Delson Dash Abouts – Late 1940s or Early 1950s

One thing that really makes the clothes and accessories of the years immediately following WWII is color.  During the war the limitations to fashion went way beyond rationing.  Because they were made from chemicals, many dyes were in short supply due to their usefulness in the war effort.

In the US, shoes were pretty much limited to six colors: black, three shades of brown, navy, and white.  Some writers have suggested that part of the limitation of colors might have been an effort to make shoes less desirable, and to make women less likely to want to buy the new shoes.  There may be some truth to that, and I might suggest that the styles were not exactly attractive either. They were sturdy and made to last.  Aesthetics were an afterthought.

But after the war ended, color exploded across fashion.  Some of the very best prints ever conceived were printed on post WWII rayons and silks.  Color didn’t end there, though, and shoes and handbags were also full of fantastic colors.

I found these super wedge shoes last weekend, and immediately fell in love with the color combination of purple, light yellow, and pale sky blue.  Just that little touch of blue turned these shoes into something really special.

The wedge hell was introduced by Ferragamo in 1936, and it remained a practical heel through the war years.  It allowed for easy walking, and the stability make wedges more comfortable than a conventional heel.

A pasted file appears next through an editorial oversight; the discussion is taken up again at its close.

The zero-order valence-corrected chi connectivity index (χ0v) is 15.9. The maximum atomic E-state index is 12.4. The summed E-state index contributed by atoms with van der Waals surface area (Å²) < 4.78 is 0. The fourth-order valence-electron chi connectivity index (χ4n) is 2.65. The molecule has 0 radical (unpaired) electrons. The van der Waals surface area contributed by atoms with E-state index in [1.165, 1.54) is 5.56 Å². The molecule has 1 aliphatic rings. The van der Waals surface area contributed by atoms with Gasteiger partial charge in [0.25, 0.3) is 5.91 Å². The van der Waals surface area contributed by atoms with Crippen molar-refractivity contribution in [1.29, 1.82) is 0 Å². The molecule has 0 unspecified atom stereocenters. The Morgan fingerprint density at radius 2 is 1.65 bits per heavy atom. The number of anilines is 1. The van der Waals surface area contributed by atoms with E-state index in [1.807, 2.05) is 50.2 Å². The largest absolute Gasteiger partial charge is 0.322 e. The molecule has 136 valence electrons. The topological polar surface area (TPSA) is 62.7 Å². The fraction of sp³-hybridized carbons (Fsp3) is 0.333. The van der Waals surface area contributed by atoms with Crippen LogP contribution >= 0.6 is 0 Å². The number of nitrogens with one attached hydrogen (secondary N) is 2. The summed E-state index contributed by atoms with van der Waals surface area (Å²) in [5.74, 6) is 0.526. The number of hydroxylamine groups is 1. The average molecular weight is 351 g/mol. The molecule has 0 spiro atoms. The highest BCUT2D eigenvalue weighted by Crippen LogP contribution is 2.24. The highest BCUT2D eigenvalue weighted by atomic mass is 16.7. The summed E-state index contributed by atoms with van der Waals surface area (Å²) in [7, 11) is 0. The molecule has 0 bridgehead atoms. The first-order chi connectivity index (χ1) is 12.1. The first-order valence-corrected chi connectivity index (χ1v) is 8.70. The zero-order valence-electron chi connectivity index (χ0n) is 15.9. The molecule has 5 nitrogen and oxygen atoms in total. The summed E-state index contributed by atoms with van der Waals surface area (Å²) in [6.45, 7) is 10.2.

After the war ended, the wedge heel remained popular.  For the most part, it was used for more casual shoes or shoes for work.  Sandals often had wedge heels during the postwar period.

I spent an hour or two this afternoon researching when wedges were popular.  What that means is that I lost myself in copy after copy of magazines from the 1940s and early 50s.  Judging by the frequency of wedges featured in ads and editorial content, starting about 1952 the wedge heel started to lose popularity.  A devotee of the wedge could still find them in 1954, but the style was fast waning as the stiletto came on strong.

The brand is Delson Dash Abouts, a label I don’t remember ever seeing.  My search through my magazines did not produce an ad for the company either.  I did find a very few online references, the earliest being a newspaper ad in 1950.  There was also a note in a book on copyright holders that the label belonged to Bird & Son, Inc.  The last mention I’ve found was in a 1960s ad.

The Scottie on the label had absolutely nothing to do with the purchase of these shoes.

As I said, I did not turn up an ad for Delson Dash Abouts, but advertisements for colorful wedge shoes were common from 1946 through about 1952.  An example is this 1951 ad from Buskins.

14 Comments

Filed under Collecting, Shoes, World War II

14 responses to “Delson Dash Abouts – Late 1940s or Early 1950s

  1. I would gladly own any of these. Your shoe find is fantastic. Thanks for sharing.

    Liked by 1 person

  2. I don’t believe that remark about the Scottie for a minute!

    Liked by 2 people

  3. I have to admit that the war era shoes are my favorite styles; I like an oxford, and there’s some clever work in them given the parameters of materials and shapes.
    That said, I would not turn those blue shoes down…

    Liked by 1 person

  4. I’d wear them all! Thanks for sharing your research, Lizzie!

    Like

  5. So many great historical facts in this post! Would be interested now to see some WWII era shoes

    Like